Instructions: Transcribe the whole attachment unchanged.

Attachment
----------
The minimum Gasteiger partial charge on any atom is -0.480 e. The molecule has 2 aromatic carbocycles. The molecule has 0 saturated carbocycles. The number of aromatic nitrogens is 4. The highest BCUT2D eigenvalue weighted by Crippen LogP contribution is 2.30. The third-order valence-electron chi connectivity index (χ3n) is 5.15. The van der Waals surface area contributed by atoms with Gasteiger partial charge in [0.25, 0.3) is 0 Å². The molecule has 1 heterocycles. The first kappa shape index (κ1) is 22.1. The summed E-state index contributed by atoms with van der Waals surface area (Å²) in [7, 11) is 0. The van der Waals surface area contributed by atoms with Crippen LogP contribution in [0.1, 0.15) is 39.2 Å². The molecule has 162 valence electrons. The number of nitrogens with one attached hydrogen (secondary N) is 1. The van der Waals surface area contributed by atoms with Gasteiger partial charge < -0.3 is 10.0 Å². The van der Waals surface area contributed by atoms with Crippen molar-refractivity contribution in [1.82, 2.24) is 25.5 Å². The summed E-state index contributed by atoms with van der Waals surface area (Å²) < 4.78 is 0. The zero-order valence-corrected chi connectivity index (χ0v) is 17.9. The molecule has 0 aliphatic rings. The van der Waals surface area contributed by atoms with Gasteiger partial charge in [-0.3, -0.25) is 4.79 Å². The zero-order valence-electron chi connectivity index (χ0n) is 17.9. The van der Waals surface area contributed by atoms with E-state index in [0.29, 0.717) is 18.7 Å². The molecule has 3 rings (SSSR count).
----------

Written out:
The minimum Gasteiger partial charge on any atom is -0.480 e. The molecule has 2 aromatic carbocycles. The molecule has 0 saturated carbocycles. The number of aromatic nitrogens is 4. The highest BCUT2D eigenvalue weighted by Crippen LogP contribution is 2.30. The third-order valence-electron chi connectivity index (χ3n) is 5.15. The van der Waals surface area contributed by atoms with Gasteiger partial charge in [0.25, 0.3) is 0 Å². The molecule has 1 heterocycles. The first kappa shape index (κ1) is 22.1. The summed E-state index contributed by atoms with van der Waals surface area (Å²) in [7, 11) is 0. The van der Waals surface area contributed by atoms with Crippen LogP contribution in [0.1, 0.15) is 39.2 Å². The molecule has 162 valence electrons. The number of nitrogens with one attached hydrogen (secondary N) is 1. The van der Waals surface area contributed by atoms with Gasteiger partial charge < -0.3 is 10.0 Å². The van der Waals surface area contributed by atoms with Crippen molar-refractivity contribution in [1.82, 2.24) is 25.5 Å². The summed E-state index contributed by atoms with van der Waals surface area (Å²) < 4.78 is 0. The zero-order valence-corrected chi connectivity index (χ0v) is 17.9. The molecule has 0 aliphatic rings. The van der Waals surface area contributed by atoms with Gasteiger partial charge in [-0.3, -0.25) is 4.79 Å². The zero-order valence-electron chi connectivity index (χ0n) is 17.9. The van der Waals surface area contributed by atoms with E-state index in [0.29, 0.717) is 18.7 Å². The molecule has 3 rings (SSSR count).